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The U.S. Supreme Court's October term opened with the justices poised to consider a handful of risk management-related cases.
Unlike some previous terms in which groups of cases revolved around a single issue, the new term deals with a scattershot of issues that range from accommodating religion in the workplace to imposing a World War II-era criminal fraud law on civil actions brought against civilian contractors.
Instead of a theme, the current docket is “more unfinished business,” said Robin Conrad, a partner in the Washington office of McKenna Long & Aldridge L.L.P. and former executive vice president of the Washington-based U.S. Chamber Litigation Center, which handles litigation for the U.S. Chamber of Commerce.
The U.S. Equal Employment Opportunity Commission is providing the court with two cases this term.
In EEOC v. Abercrombie & Fitch Stores Inc., the high court will decide whether the retailer violated discrimination law by not hiring an applicant who did not tell the company her Muslim religion required her to wear a hijab.
Gerald L. Maatman Jr., a partner at Seyfarth Shaw L.L.P. in Chicago, said the case “tees up the extent that the EEOC is entitled deference in construing employer obligations under anti-discrimination laws.”
He said businesses have criticized the EEOC for “legislating through regulation” in ways Congress never intended.
Meanwhile, Mach Mining L.L.C vs. EEOC asks whether and to what extent may a court enforce the EEOC's duty to resolve discrimination claims before filing suit.
The EEOC is required to attempt to conciliate complaints before entering litigation, and most appeals courts have upheld the requirement. However, a three-judge panel of the 7th U.S. Circuit Court of Appeals held that courts are forbidden from investigating whether the EEOC met the conciliation requirement.
In recent years, “federal judge after judge” has sanctioned the EEOC for bringing suits it shouldn't have, Mr. Maatman said. “The case has huge practical significance because if the EEOC is subject to judicial review, it acts very differently. If it knows a judge can't review what it does, it tends to act in an extremely aggressive manner.”
A third employment case deals with workplace accommodations for pregnant employees. At issue in Peggy Young v. United Parcel Service Inc. is whether, and in what circumstances, an employer must accommodate pregnant employees who are “similar in their ability or inability to work” to employees who are not pregnant.
According to court documents, UPS did not allow Ms. Young to work during her pregnancy after her doctor and midwife recommended she lift no more than 20 pounds. Ms. Young alleged UPS' lack of accommodation violated the Pregnancy Discrimination Act of 1978, but a three-judge panel of the 4th U.S. Circuit Court of Appeals sided with UPS in ruling it had a “pregnancy-blind” policy.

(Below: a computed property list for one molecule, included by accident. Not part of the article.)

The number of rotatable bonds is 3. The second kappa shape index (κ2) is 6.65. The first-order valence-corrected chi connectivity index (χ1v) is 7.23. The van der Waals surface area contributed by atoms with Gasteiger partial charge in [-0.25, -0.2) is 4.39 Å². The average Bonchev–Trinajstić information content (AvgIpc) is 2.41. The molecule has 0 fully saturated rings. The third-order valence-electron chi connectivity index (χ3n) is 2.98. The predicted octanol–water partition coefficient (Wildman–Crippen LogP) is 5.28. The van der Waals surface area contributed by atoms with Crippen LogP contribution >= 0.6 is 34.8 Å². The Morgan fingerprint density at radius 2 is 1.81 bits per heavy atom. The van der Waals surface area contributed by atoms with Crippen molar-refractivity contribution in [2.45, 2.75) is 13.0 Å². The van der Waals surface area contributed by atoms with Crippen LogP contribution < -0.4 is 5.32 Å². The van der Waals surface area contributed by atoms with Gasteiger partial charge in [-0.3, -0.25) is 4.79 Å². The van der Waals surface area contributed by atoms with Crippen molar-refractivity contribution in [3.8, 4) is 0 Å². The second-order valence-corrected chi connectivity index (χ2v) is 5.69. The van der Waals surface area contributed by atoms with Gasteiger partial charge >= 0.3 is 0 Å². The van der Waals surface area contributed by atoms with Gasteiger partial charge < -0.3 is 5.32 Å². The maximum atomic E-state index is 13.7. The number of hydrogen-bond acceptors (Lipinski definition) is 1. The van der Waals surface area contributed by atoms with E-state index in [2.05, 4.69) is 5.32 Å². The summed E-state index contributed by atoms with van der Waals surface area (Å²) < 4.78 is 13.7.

Beyond employment, the court will examine whether the 72-year-old Wartime Suspension of Limitations Act applies to claims of civil fraud in Kellogg Brown & Root Services Inc. et al v. United States.
The law includes criminal charges for “any offense” involving fraud against the government while the country is at war. The U.S. Department of Justice said some courts have held that it also applies to civil fraud claims brought by private parties and is triggered without a formal declaration of war.
“This is a huge case,” said Ms. Conrad. “This is the sleeper case of the term. This country is in a perpetual state of war.”
An analysis by the Washington-based National Association of Manufacturers concludes that “the expansive reading of the statute paired with the argument that the U.S. has been at war since Sept. 11, 2001, leads to a tremendous expansion of potential liability for never-ending claims about which evidence may be long gone.”
The case is an opportunity for the high court “to prevent an unwarranted judicial expansion” of the wartime law “beyond the plain text of the statute and contrary to congressional intent,” the association said in its analysis.
“The courts have said these guys have forever to file these claims,” Ms. Conrad said. “It has the potential to apply across the board to any type of false claim that is filed.”
Observers also are waiting to see if the Supreme Court takes up a case stemming from the 2010 Deepwater Horizon oil spill in the Gulf of Mexico concerning whether a class can be certified in a civil damages case if a large portion of the class did not have a valid claim under applicable state law.
In BP Exploration & Production Inc. et al. v. Lake Eugenie Land & Development Inc. et al., a three-judge panel of the 5th U.S. Circuit Court of Appeals held that a class can be certified even if it includes members who suffered no damage from the defendants.
“It's a fundamental issue of whether the courts will enforce agreements that involve parties that are not actually injured by the spill, or by any act that causes damage somewhere,” said Quentin Riegel, vice president and deputy general counsel with the National Association of Manufacturers, which has urged the Supreme Court to review the case.
“If there's any situation where a company is sued, you can see where there would be parties that might take advantage of the situation,” Mr. Riegel said.